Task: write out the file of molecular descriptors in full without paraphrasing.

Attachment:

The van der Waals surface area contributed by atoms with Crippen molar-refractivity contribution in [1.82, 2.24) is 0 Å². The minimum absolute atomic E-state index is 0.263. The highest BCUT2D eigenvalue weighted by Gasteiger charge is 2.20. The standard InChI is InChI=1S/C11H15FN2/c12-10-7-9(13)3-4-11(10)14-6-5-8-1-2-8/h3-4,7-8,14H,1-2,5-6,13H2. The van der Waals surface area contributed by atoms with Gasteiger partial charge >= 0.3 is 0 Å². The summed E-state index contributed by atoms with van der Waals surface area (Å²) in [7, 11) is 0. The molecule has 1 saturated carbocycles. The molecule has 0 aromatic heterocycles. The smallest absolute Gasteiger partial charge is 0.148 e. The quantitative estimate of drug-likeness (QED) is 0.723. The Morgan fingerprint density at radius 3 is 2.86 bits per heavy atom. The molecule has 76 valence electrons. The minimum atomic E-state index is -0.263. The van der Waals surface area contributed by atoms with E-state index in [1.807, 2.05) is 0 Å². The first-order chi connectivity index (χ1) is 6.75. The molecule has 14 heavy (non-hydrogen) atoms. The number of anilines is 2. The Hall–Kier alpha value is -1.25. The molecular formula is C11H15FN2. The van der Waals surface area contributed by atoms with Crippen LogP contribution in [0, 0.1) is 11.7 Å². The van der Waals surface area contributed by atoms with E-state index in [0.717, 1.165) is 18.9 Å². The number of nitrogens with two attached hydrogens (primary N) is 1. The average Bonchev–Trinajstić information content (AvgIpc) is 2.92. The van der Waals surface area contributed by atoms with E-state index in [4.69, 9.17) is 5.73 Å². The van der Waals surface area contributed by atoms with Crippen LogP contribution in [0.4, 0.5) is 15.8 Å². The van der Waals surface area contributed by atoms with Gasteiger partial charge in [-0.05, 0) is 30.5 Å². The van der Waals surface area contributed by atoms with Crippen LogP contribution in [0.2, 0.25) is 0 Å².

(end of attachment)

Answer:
The van der Waals surface area contributed by atoms with Crippen molar-refractivity contribution in [1.82, 2.24) is 0 Å². The minimum absolute atomic E-state index is 0.263. The highest BCUT2D eigenvalue weighted by Gasteiger charge is 2.20. The standard InChI is InChI=1S/C11H15FN2/c12-10-7-9(13)3-4-11(10)14-6-5-8-1-2-8/h3-4,7-8,14H,1-2,5-6,13H2. The van der Waals surface area contributed by atoms with Gasteiger partial charge >= 0.3 is 0 Å². The summed E-state index contributed by atoms with van der Waals surface area (Å²) in [7, 11) is 0. The molecule has 1 saturated carbocycles. The molecule has 0 aromatic heterocycles. The smallest absolute Gasteiger partial charge is 0.148 e. The quantitative estimate of drug-likeness (QED) is 0.723. The Morgan fingerprint density at radius 3 is 2.86 bits per heavy atom. The molecule has 76 valence electrons. The minimum atomic E-state index is -0.263. The van der Waals surface area contributed by atoms with E-state index in [1.807, 2.05) is 0 Å². The first-order chi connectivity index (χ1) is 6.75. The molecule has 14 heavy (non-hydrogen) atoms. The number of anilines is 2. The Hall–Kier alpha value is -1.25. The molecular formula is C11H15FN2. The van der Waals surface area contributed by atoms with Crippen LogP contribution in [0, 0.1) is 11.7 Å². The van der Waals surface area contributed by atoms with E-state index in [0.717, 1.165) is 18.9 Å². The number of nitrogens with two attached hydrogens (primary N) is 1. The average Bonchev–Trinajstić information content (AvgIpc) is 2.92. The van der Waals surface area contributed by atoms with E-state index in [4.69, 9.17) is 5.73 Å². The van der Waals surface area contributed by atoms with Crippen LogP contribution in [0.4, 0.5) is 15.8 Å². The van der Waals surface area contributed by atoms with Gasteiger partial charge in [-0.05, 0) is 30.5 Å². The van der Waals surface area contributed by atoms with Crippen LogP contribution in [0.2, 0.25) is 0 Å².